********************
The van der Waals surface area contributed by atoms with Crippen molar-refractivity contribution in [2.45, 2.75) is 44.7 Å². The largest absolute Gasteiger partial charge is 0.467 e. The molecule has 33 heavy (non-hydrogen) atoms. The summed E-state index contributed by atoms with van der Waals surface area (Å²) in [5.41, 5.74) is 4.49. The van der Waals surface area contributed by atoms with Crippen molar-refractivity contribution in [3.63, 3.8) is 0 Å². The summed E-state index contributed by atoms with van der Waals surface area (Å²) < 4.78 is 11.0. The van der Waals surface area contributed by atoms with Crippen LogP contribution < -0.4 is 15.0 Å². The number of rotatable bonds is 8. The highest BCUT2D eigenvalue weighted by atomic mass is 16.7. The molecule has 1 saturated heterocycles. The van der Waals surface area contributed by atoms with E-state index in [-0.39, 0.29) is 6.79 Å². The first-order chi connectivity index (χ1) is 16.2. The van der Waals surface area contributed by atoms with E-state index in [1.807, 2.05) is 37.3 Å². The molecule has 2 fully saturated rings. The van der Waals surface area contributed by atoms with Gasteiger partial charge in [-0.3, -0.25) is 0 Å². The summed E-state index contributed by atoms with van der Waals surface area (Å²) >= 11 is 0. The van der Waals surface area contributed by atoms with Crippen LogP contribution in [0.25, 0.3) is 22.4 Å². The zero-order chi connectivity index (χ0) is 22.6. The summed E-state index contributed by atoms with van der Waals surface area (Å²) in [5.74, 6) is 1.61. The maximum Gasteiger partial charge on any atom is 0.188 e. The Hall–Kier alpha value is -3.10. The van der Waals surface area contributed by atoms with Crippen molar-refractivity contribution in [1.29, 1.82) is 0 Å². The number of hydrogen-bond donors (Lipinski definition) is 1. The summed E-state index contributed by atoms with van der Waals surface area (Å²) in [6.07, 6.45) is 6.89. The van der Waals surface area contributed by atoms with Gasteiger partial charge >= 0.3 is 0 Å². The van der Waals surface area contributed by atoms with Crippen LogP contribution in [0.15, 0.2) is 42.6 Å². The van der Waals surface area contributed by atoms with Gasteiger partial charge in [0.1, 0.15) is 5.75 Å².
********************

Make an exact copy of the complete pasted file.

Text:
The van der Waals surface area contributed by atoms with Crippen molar-refractivity contribution in [2.45, 2.75) is 44.7 Å². The largest absolute Gasteiger partial charge is 0.467 e. The molecule has 33 heavy (non-hydrogen) atoms. The summed E-state index contributed by atoms with van der Waals surface area (Å²) in [5.41, 5.74) is 4.49. The van der Waals surface area contributed by atoms with Crippen molar-refractivity contribution in [3.63, 3.8) is 0 Å². The summed E-state index contributed by atoms with van der Waals surface area (Å²) < 4.78 is 11.0. The van der Waals surface area contributed by atoms with Crippen LogP contribution < -0.4 is 15.0 Å². The number of rotatable bonds is 8. The highest BCUT2D eigenvalue weighted by atomic mass is 16.7. The molecule has 1 saturated heterocycles. The van der Waals surface area contributed by atoms with E-state index in [-0.39, 0.29) is 6.79 Å². The first-order chi connectivity index (χ1) is 16.2. The van der Waals surface area contributed by atoms with E-state index in [1.807, 2.05) is 37.3 Å². The molecule has 2 fully saturated rings. The van der Waals surface area contributed by atoms with Gasteiger partial charge in [-0.3, -0.25) is 0 Å². The summed E-state index contributed by atoms with van der Waals surface area (Å²) >= 11 is 0. The van der Waals surface area contributed by atoms with Crippen LogP contribution in [0.25, 0.3) is 22.4 Å². The zero-order chi connectivity index (χ0) is 22.6. The summed E-state index contributed by atoms with van der Waals surface area (Å²) in [5.74, 6) is 1.61. The maximum Gasteiger partial charge on any atom is 0.188 e. The Hall–Kier alpha value is -3.10. The van der Waals surface area contributed by atoms with Crippen molar-refractivity contribution in [1.29, 1.82) is 0 Å². The number of hydrogen-bond donors (Lipinski definition) is 1. The summed E-state index contributed by atoms with van der Waals surface area (Å²) in [6.07, 6.45) is 6.89. The van der Waals surface area contributed by atoms with Gasteiger partial charge >= 0.3 is 0 Å². The van der Waals surface area contributed by atoms with Crippen LogP contribution in [0.15, 0.2) is 42.6 Å². The van der Waals surface area contributed by atoms with Gasteiger partial charge in [0.1, 0.15) is 5.75 Å².